The nature of home – from a political place to an emotional mindset– is explored by artists in a new exhibit for Shubbak Festival
Home is where the heart is, or where the art is - this month at the Pump House gallery in Battersea Park, as an ambitious group show opens. It is planned to coincide with Shubbak, the city-wide celebration of Arab culture in its third, bi-annual iteration. With works spanning installation, video, drawing and sculpture, the exhibition gives a variety of responses to the question ‘What is Home?
As Ukrainian/Tunisian artist Nadia Kaabi-Linke muses, she is from everywhere and nowhere. These artists yearn for somewhere predictable and familiar to call home, where you can be at peace and return to throughout your life as if by instinct. Increasingly evident is an absence of this; as artists examine the dystopic situation of displaced persons and shifting, unstable environments as cities mutate and homes are lost due to war, revolution or rapid growth.
In his eloquent series Beyond Memory, Gaza-born Hazem Harb juxtaposes historical photographs charting the migration of Palestinians with the hard, concrete walls of the Israeli West Bank separation barrier. Instead of portraying nostalgia for his homeland he almost defiantly erases it: ‘the memory of the place no longer has any strength of narrative, for the place is no longer as it was’.
Ayman Yossri Daydban, also born in Palestine has made his home in Saudi Arabia. His deeply personal artworks constantly search for an identity, frequently returning to his Palestinian roots, here literally by using soil.
Two young Egyptian artists, Faten Eldisouky and Walid Elsawi have gained recognition through the excellent MASS Alexandria programme for home-grown talent established by the artist Wael Shawky. In Gypsum, Eldisouky suggests that objects themselves can signify home, through a particular taste or style of domesticity. Elsawi, in his quirky short films, uses such objects as his subject but subverts them by adding idiosyncratic text.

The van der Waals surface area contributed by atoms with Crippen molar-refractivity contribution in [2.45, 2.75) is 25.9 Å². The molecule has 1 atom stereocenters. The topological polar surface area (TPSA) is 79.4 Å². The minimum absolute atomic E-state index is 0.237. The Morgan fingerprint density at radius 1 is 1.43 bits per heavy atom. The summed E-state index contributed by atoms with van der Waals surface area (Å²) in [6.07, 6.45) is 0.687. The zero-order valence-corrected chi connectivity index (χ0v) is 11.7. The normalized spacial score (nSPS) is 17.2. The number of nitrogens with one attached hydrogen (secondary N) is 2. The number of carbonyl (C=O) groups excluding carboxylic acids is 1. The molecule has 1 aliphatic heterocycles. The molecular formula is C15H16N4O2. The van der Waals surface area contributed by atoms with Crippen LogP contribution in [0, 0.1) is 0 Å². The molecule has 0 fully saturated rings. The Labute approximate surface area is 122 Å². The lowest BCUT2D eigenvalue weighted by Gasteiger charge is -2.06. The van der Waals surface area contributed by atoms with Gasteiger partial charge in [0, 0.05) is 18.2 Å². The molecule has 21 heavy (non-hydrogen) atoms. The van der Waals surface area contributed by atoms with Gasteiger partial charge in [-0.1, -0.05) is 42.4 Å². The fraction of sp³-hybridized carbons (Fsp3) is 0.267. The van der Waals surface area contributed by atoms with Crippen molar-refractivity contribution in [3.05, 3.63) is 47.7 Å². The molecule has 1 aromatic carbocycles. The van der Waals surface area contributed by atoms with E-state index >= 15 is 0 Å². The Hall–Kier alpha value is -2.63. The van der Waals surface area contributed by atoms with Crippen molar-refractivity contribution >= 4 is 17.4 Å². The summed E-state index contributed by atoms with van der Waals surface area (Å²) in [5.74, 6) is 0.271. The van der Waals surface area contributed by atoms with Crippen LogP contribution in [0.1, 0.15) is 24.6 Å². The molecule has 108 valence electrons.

For Amina Menia, home is Algiers. A Peculiar Family Album shows archives of French architect Fernand Pouillon and the buildings he was responsible for when in 1953 he was appointed to undertake ambitious social housing projects across the city. Despite war breaking out later that year, his urban planning is integral to the feel of the city today. Through her heartfelt narration, Menia talks of the city’s ‘mystical beauty…you can’t quite identify what creates this magic’.
Artists examine the dystopic situation of displaced persons and shifting, unstable environments as cities mutate and homes are lost
Ahmed Mater’s Leaves Fall in All Seasons similarly chronicles mass construction in his Gulf home city of Mecca. He uses cellphone footage taken by migrant labourers, who are themselves many miles from their home and families.
Manal Al Dowayan’s Tree of Guardians is an installation of 2000 brass leaves, each leaf representing a female member of the families of women who took part in workshops the artist led across Saudi Arabia. Traditionally Arabic family trees only include the male line, this artwork attempts to preserve and document forgotten generations of women who have been the homemakers, guardians and custodians of culture, ethics and ideals in society throughout history.
There is one series of works, however, which stand out and come closest to answering the question. Hamra Abbas’ larger-than-life nude life drawings strip away everything but the essence of the human form – perhaps all home needs to be.